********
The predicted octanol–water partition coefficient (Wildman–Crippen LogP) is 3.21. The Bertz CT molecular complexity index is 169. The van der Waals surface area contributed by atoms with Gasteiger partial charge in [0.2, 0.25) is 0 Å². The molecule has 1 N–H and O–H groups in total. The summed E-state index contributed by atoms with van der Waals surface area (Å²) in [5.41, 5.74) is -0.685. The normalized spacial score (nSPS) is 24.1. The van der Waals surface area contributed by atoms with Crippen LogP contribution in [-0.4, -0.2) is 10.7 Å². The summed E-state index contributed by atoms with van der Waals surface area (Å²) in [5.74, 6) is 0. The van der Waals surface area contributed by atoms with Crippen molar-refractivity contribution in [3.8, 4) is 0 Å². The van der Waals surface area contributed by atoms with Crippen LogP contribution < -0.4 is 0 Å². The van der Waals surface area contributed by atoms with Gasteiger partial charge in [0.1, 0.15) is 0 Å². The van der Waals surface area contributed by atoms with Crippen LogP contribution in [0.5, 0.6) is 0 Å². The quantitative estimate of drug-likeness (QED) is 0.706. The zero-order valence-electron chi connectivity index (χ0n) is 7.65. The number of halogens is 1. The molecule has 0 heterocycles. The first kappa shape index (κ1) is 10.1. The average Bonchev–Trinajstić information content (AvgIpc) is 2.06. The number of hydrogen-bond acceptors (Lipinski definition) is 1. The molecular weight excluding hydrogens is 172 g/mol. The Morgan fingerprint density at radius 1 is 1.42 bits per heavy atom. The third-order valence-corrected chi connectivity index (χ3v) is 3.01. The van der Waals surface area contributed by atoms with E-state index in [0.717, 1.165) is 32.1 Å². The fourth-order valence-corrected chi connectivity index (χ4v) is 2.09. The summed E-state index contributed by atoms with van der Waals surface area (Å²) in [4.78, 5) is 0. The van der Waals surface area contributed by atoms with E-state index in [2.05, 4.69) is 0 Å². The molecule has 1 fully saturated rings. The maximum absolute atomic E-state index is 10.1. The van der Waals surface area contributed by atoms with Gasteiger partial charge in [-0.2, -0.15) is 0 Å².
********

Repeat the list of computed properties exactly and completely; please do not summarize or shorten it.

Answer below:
The predicted octanol–water partition coefficient (Wildman–Crippen LogP) is 3.21. The Bertz CT molecular complexity index is 169. The van der Waals surface area contributed by atoms with Gasteiger partial charge in [0.2, 0.25) is 0 Å². The molecule has 1 N–H and O–H groups in total. The summed E-state index contributed by atoms with van der Waals surface area (Å²) in [5.41, 5.74) is -0.685. The normalized spacial score (nSPS) is 24.1. The van der Waals surface area contributed by atoms with Crippen LogP contribution in [-0.4, -0.2) is 10.7 Å². The summed E-state index contributed by atoms with van der Waals surface area (Å²) in [5.74, 6) is 0. The van der Waals surface area contributed by atoms with Crippen molar-refractivity contribution in [3.8, 4) is 0 Å². The van der Waals surface area contributed by atoms with Crippen LogP contribution < -0.4 is 0 Å². The van der Waals surface area contributed by atoms with Gasteiger partial charge in [0.1, 0.15) is 0 Å². The van der Waals surface area contributed by atoms with Crippen LogP contribution in [0.5, 0.6) is 0 Å². The quantitative estimate of drug-likeness (QED) is 0.706. The zero-order valence-electron chi connectivity index (χ0n) is 7.65. The number of halogens is 1. The molecule has 0 heterocycles. The first kappa shape index (κ1) is 10.1. The average Bonchev–Trinajstić information content (AvgIpc) is 2.06. The number of hydrogen-bond acceptors (Lipinski definition) is 1. The molecular weight excluding hydrogens is 172 g/mol. The Morgan fingerprint density at radius 1 is 1.42 bits per heavy atom. The third-order valence-corrected chi connectivity index (χ3v) is 3.01. The van der Waals surface area contributed by atoms with E-state index in [0.717, 1.165) is 32.1 Å². The fourth-order valence-corrected chi connectivity index (χ4v) is 2.09. The summed E-state index contributed by atoms with van der Waals surface area (Å²) in [4.78, 5) is 0. The van der Waals surface area contributed by atoms with E-state index in [2.05, 4.69) is 0 Å². The molecule has 1 fully saturated rings. The maximum absolute atomic E-state index is 10.1. The van der Waals surface area contributed by atoms with Gasteiger partial charge in [-0.2, -0.15) is 0 Å².